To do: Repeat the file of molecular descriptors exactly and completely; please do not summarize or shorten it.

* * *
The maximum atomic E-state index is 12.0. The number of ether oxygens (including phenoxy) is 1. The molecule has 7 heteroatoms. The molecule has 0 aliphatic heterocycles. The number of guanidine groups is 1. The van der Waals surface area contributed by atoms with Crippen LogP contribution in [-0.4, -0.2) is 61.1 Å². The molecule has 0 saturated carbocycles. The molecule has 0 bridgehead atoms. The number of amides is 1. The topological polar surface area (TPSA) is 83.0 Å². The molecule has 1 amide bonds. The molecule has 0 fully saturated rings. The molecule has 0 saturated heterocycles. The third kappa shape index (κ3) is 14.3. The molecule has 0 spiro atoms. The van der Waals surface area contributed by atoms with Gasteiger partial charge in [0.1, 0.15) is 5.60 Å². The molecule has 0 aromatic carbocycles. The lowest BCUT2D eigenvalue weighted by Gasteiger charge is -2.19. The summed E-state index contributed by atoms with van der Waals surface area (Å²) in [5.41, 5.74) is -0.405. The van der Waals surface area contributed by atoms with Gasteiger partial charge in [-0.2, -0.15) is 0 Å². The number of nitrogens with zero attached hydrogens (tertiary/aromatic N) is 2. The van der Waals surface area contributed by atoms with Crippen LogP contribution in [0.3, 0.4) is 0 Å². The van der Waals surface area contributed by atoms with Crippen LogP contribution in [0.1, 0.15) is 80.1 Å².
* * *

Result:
The maximum atomic E-state index is 12.0. The number of ether oxygens (including phenoxy) is 1. The molecule has 7 heteroatoms. The molecule has 0 aliphatic heterocycles. The number of guanidine groups is 1. The van der Waals surface area contributed by atoms with Crippen LogP contribution in [-0.4, -0.2) is 61.1 Å². The molecule has 0 saturated carbocycles. The molecule has 0 bridgehead atoms. The number of amides is 1. The topological polar surface area (TPSA) is 83.0 Å². The molecule has 1 amide bonds. The molecule has 0 fully saturated rings. The molecule has 0 saturated heterocycles. The third kappa shape index (κ3) is 14.3. The molecule has 0 spiro atoms. The van der Waals surface area contributed by atoms with Gasteiger partial charge in [0.1, 0.15) is 5.60 Å². The molecule has 0 aromatic carbocycles. The lowest BCUT2D eigenvalue weighted by Gasteiger charge is -2.19. The summed E-state index contributed by atoms with van der Waals surface area (Å²) in [5.41, 5.74) is -0.405. The van der Waals surface area contributed by atoms with Gasteiger partial charge in [-0.2, -0.15) is 0 Å². The number of nitrogens with zero attached hydrogens (tertiary/aromatic N) is 2. The van der Waals surface area contributed by atoms with Crippen LogP contribution in [0.3, 0.4) is 0 Å². The van der Waals surface area contributed by atoms with Crippen LogP contribution in [0.1, 0.15) is 80.1 Å².